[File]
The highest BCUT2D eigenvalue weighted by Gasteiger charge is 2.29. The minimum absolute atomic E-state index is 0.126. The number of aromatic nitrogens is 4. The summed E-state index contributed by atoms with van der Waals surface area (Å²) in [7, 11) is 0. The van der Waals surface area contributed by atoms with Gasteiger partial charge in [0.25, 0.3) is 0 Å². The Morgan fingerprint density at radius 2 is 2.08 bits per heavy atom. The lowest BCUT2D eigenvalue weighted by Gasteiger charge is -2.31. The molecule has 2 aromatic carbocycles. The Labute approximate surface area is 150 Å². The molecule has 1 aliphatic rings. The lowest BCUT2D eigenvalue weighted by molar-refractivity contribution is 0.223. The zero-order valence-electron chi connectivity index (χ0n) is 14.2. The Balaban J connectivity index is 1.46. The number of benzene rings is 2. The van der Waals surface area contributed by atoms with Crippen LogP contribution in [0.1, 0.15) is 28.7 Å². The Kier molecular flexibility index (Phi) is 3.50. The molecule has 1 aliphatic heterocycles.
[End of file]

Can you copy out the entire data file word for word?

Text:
The highest BCUT2D eigenvalue weighted by Gasteiger charge is 2.29. The minimum absolute atomic E-state index is 0.126. The number of aromatic nitrogens is 4. The summed E-state index contributed by atoms with van der Waals surface area (Å²) in [7, 11) is 0. The van der Waals surface area contributed by atoms with Gasteiger partial charge in [0.25, 0.3) is 0 Å². The Morgan fingerprint density at radius 2 is 2.08 bits per heavy atom. The lowest BCUT2D eigenvalue weighted by Gasteiger charge is -2.31. The molecule has 2 aromatic carbocycles. The Labute approximate surface area is 150 Å². The molecule has 1 aliphatic rings. The lowest BCUT2D eigenvalue weighted by molar-refractivity contribution is 0.223. The zero-order valence-electron chi connectivity index (χ0n) is 14.2. The Balaban J connectivity index is 1.46. The number of benzene rings is 2. The van der Waals surface area contributed by atoms with Crippen LogP contribution in [0.1, 0.15) is 28.7 Å². The Kier molecular flexibility index (Phi) is 3.50. The molecule has 1 aliphatic heterocycles.